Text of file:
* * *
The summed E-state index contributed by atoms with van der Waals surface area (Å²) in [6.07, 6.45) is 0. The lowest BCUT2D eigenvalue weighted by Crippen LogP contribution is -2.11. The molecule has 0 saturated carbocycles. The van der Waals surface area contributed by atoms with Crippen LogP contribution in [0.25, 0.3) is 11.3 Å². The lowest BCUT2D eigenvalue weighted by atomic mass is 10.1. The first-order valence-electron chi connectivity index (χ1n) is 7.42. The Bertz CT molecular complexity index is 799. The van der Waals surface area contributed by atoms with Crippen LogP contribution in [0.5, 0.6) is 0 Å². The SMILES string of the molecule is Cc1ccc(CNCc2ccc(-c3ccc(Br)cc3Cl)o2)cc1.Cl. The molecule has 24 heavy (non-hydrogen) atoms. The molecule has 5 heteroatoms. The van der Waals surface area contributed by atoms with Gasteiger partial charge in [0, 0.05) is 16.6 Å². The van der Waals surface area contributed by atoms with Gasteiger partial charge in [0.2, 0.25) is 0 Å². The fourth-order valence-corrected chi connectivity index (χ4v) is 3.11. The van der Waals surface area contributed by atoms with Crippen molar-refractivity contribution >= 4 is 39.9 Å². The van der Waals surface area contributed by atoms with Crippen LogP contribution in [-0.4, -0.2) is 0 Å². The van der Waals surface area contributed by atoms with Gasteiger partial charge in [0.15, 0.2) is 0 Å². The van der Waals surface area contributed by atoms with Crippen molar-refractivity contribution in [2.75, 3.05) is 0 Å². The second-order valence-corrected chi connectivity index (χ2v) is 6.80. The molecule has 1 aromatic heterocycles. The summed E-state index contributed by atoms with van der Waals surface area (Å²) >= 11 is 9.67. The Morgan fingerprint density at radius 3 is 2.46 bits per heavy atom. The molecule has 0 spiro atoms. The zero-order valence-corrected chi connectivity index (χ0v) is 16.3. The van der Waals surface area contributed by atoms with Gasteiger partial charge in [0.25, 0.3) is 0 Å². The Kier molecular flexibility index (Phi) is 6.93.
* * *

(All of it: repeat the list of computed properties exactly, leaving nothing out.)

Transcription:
The summed E-state index contributed by atoms with van der Waals surface area (Å²) in [6.07, 6.45) is 0. The lowest BCUT2D eigenvalue weighted by Crippen LogP contribution is -2.11. The molecule has 0 saturated carbocycles. The van der Waals surface area contributed by atoms with Crippen LogP contribution in [0.25, 0.3) is 11.3 Å². The lowest BCUT2D eigenvalue weighted by atomic mass is 10.1. The first-order valence-electron chi connectivity index (χ1n) is 7.42. The Bertz CT molecular complexity index is 799. The van der Waals surface area contributed by atoms with Crippen LogP contribution in [0.5, 0.6) is 0 Å². The SMILES string of the molecule is Cc1ccc(CNCc2ccc(-c3ccc(Br)cc3Cl)o2)cc1.Cl. The molecule has 24 heavy (non-hydrogen) atoms. The molecule has 5 heteroatoms. The van der Waals surface area contributed by atoms with Gasteiger partial charge in [0, 0.05) is 16.6 Å². The van der Waals surface area contributed by atoms with Gasteiger partial charge in [0.2, 0.25) is 0 Å². The fourth-order valence-corrected chi connectivity index (χ4v) is 3.11. The van der Waals surface area contributed by atoms with Crippen molar-refractivity contribution >= 4 is 39.9 Å². The van der Waals surface area contributed by atoms with Crippen LogP contribution in [-0.4, -0.2) is 0 Å². The van der Waals surface area contributed by atoms with Gasteiger partial charge in [0.15, 0.2) is 0 Å². The van der Waals surface area contributed by atoms with Crippen molar-refractivity contribution in [2.75, 3.05) is 0 Å². The second-order valence-corrected chi connectivity index (χ2v) is 6.80. The molecule has 1 aromatic heterocycles. The summed E-state index contributed by atoms with van der Waals surface area (Å²) >= 11 is 9.67. The Morgan fingerprint density at radius 3 is 2.46 bits per heavy atom. The molecule has 0 spiro atoms. The zero-order valence-corrected chi connectivity index (χ0v) is 16.3. The van der Waals surface area contributed by atoms with Gasteiger partial charge in [0.25, 0.3) is 0 Å². The Kier molecular flexibility index (Phi) is 6.93.